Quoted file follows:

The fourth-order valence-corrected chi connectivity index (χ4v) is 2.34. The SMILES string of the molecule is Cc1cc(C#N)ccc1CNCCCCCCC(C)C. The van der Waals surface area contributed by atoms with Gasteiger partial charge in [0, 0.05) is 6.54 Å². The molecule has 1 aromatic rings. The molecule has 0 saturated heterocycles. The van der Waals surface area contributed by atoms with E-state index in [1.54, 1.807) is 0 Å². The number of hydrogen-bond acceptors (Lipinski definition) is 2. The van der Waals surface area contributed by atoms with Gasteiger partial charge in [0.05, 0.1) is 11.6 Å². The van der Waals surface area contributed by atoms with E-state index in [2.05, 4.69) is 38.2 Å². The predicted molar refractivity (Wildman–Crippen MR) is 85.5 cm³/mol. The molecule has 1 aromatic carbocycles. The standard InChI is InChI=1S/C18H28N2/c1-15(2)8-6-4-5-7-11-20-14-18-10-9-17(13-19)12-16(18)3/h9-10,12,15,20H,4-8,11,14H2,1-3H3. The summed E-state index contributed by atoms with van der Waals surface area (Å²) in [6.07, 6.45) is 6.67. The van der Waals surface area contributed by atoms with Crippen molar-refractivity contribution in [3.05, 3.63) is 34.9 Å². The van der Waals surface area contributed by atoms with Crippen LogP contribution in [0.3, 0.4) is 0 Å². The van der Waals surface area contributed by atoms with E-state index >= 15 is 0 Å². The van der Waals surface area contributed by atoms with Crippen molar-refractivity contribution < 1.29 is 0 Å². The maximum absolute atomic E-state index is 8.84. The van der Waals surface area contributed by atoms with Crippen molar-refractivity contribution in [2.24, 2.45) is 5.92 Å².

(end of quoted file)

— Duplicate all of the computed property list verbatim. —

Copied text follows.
The fourth-order valence-corrected chi connectivity index (χ4v) is 2.34. The SMILES string of the molecule is Cc1cc(C#N)ccc1CNCCCCCCC(C)C. The van der Waals surface area contributed by atoms with Gasteiger partial charge in [0, 0.05) is 6.54 Å². The molecule has 1 aromatic rings. The molecule has 0 saturated heterocycles. The van der Waals surface area contributed by atoms with E-state index in [1.54, 1.807) is 0 Å². The number of hydrogen-bond acceptors (Lipinski definition) is 2. The van der Waals surface area contributed by atoms with Gasteiger partial charge in [0.05, 0.1) is 11.6 Å². The van der Waals surface area contributed by atoms with E-state index in [2.05, 4.69) is 38.2 Å². The predicted molar refractivity (Wildman–Crippen MR) is 85.5 cm³/mol. The molecule has 1 aromatic carbocycles. The standard InChI is InChI=1S/C18H28N2/c1-15(2)8-6-4-5-7-11-20-14-18-10-9-17(13-19)12-16(18)3/h9-10,12,15,20H,4-8,11,14H2,1-3H3. The summed E-state index contributed by atoms with van der Waals surface area (Å²) in [6.07, 6.45) is 6.67. The van der Waals surface area contributed by atoms with Crippen molar-refractivity contribution in [3.05, 3.63) is 34.9 Å². The van der Waals surface area contributed by atoms with Crippen LogP contribution in [0.3, 0.4) is 0 Å². The van der Waals surface area contributed by atoms with E-state index >= 15 is 0 Å². The van der Waals surface area contributed by atoms with Crippen molar-refractivity contribution < 1.29 is 0 Å². The maximum absolute atomic E-state index is 8.84. The van der Waals surface area contributed by atoms with Crippen molar-refractivity contribution in [2.24, 2.45) is 5.92 Å².